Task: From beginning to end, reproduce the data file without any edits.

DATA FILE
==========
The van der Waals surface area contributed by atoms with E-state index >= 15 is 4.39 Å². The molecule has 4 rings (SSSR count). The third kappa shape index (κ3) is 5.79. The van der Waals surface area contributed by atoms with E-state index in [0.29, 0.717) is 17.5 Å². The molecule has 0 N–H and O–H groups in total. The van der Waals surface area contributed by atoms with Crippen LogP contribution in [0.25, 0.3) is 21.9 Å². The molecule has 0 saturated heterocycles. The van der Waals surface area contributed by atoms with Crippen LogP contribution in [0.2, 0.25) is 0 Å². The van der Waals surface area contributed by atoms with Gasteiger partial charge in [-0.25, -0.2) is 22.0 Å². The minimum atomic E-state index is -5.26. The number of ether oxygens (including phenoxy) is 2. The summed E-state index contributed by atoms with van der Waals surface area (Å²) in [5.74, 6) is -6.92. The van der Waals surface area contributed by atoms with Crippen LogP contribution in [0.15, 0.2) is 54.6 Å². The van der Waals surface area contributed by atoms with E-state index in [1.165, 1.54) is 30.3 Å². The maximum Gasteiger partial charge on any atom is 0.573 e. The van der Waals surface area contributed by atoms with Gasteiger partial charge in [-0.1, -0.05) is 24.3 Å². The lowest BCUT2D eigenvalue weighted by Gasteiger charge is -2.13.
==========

The van der Waals surface area contributed by atoms with E-state index >= 15 is 4.39 Å². The molecule has 4 rings (SSSR count). The third kappa shape index (κ3) is 5.79. The van der Waals surface area contributed by atoms with E-state index in [0.29, 0.717) is 17.5 Å². The molecule has 0 N–H and O–H groups in total. The van der Waals surface area contributed by atoms with Crippen LogP contribution in [0.25, 0.3) is 21.9 Å². The molecule has 0 saturated heterocycles. The van der Waals surface area contributed by atoms with Crippen LogP contribution in [0.2, 0.25) is 0 Å². The van der Waals surface area contributed by atoms with Gasteiger partial charge in [-0.25, -0.2) is 22.0 Å². The minimum atomic E-state index is -5.26. The number of ether oxygens (including phenoxy) is 2. The summed E-state index contributed by atoms with van der Waals surface area (Å²) in [5.74, 6) is -6.92. The van der Waals surface area contributed by atoms with Crippen LogP contribution in [0.15, 0.2) is 54.6 Å². The van der Waals surface area contributed by atoms with E-state index in [1.165, 1.54) is 30.3 Å². The maximum Gasteiger partial charge on any atom is 0.573 e. The van der Waals surface area contributed by atoms with Gasteiger partial charge in [-0.1, -0.05) is 24.3 Å². The lowest BCUT2D eigenvalue weighted by Gasteiger charge is -2.13.